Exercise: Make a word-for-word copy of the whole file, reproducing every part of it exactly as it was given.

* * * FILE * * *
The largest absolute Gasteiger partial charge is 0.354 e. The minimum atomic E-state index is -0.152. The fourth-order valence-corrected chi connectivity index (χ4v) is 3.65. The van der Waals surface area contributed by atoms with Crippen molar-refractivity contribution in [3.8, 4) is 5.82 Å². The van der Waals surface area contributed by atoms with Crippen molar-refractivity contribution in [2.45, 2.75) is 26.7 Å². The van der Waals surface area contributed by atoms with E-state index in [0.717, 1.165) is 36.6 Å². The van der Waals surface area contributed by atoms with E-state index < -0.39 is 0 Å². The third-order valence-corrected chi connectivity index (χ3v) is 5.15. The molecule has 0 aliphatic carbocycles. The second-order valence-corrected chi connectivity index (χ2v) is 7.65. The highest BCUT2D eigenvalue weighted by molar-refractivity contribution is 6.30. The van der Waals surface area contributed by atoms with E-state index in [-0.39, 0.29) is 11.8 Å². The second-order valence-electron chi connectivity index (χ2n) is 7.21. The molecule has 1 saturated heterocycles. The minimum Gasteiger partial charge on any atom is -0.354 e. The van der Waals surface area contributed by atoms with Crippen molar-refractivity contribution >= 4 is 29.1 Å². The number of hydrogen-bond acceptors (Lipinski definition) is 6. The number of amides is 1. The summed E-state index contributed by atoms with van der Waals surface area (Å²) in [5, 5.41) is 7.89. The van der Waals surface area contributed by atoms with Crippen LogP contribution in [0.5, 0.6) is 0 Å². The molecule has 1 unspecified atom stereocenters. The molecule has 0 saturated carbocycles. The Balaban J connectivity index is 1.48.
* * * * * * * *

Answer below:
The largest absolute Gasteiger partial charge is 0.354 e. The minimum atomic E-state index is -0.152. The fourth-order valence-corrected chi connectivity index (χ4v) is 3.65. The van der Waals surface area contributed by atoms with Crippen molar-refractivity contribution in [3.8, 4) is 5.82 Å². The van der Waals surface area contributed by atoms with Crippen molar-refractivity contribution in [2.45, 2.75) is 26.7 Å². The van der Waals surface area contributed by atoms with E-state index in [0.717, 1.165) is 36.6 Å². The van der Waals surface area contributed by atoms with E-state index < -0.39 is 0 Å². The third-order valence-corrected chi connectivity index (χ3v) is 5.15. The molecule has 0 aliphatic carbocycles. The second-order valence-corrected chi connectivity index (χ2v) is 7.65. The highest BCUT2D eigenvalue weighted by molar-refractivity contribution is 6.30. The van der Waals surface area contributed by atoms with E-state index in [-0.39, 0.29) is 11.8 Å². The second-order valence-electron chi connectivity index (χ2n) is 7.21. The molecule has 1 saturated heterocycles. The minimum Gasteiger partial charge on any atom is -0.354 e. The van der Waals surface area contributed by atoms with Crippen molar-refractivity contribution >= 4 is 29.1 Å². The number of hydrogen-bond acceptors (Lipinski definition) is 6. The number of amides is 1. The summed E-state index contributed by atoms with van der Waals surface area (Å²) in [5, 5.41) is 7.89. The van der Waals surface area contributed by atoms with Crippen LogP contribution in [0.5, 0.6) is 0 Å². The molecule has 1 unspecified atom stereocenters. The molecule has 0 saturated carbocycles. The Balaban J connectivity index is 1.48.